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Prenuptial agreements and remarriages

A generation ago, most people in Florida considered prenuptial agreements to be necessary only for the rich and famous. Today's society is quite different than that of 30, 40 or 50 years ago and one marked difference is the increased number of people getting married for the second, third or subsequent time. While the dreams for a happy future remain the same for any marriage, many of the issues that a remarriage can face are quite different than those in a first marriage.

The need to provide for children from a prior marriage is something that couples should carefully consider before they walk down the aisle again. As CNBC explains, this extends well past the time that the couple gets married to the time when the first spouse dies. If that spouse does not have a will, trust, prenuptial agreement or some other legally binding way of ensuring their assets go to their children or grandchildren, it is the surviving spouse who may inherit everything.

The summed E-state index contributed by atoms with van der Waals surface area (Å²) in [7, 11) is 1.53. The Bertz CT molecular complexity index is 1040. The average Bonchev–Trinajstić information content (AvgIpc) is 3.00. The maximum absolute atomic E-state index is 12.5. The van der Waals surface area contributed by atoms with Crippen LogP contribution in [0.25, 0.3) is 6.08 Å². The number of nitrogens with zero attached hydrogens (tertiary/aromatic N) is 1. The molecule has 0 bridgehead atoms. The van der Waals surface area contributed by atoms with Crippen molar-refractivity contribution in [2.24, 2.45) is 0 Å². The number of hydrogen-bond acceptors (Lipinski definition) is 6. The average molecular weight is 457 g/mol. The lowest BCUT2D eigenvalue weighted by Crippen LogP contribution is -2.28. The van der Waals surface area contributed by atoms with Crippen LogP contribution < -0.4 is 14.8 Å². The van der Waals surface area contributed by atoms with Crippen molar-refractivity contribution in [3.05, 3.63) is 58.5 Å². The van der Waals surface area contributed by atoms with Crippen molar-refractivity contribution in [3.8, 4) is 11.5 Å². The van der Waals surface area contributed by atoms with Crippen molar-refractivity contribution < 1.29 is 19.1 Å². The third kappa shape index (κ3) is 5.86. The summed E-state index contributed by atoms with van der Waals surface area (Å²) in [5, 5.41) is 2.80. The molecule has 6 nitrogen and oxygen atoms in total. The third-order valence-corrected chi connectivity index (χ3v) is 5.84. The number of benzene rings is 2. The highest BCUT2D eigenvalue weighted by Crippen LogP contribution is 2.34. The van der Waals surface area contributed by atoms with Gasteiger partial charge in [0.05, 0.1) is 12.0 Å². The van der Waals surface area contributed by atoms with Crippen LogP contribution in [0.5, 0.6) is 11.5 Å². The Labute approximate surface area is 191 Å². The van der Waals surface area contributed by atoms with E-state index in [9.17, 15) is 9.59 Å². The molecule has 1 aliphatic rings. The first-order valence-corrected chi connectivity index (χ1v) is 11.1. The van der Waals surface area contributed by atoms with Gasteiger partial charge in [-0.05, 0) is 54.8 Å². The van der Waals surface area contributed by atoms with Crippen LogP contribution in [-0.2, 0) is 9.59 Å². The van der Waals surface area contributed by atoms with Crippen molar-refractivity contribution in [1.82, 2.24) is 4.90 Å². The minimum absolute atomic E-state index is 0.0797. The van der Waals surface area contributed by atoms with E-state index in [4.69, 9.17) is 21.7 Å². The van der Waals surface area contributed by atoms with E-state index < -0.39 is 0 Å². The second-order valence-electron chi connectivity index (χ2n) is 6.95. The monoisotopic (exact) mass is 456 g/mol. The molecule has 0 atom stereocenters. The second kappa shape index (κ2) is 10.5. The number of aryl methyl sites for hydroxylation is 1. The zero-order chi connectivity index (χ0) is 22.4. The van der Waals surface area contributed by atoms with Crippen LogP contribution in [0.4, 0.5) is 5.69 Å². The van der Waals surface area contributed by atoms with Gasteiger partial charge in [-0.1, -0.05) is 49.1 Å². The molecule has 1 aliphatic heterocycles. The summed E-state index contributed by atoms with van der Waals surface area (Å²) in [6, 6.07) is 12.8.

The surviving spouse may live for several years or even decades after the first person dies. By this time, there may be nothing left of the initial assets for the children of the first spouse to die to inherit. A prenup offers people a way of outlining certain assets for their children upon their death, bypassing this problem.

Working Mother adds that couples who have widely disparate incomes, asset suites and debts may also benefit from a prenuptial agreement. This contract can identify what assets and debts may remain separate once the couple weds.


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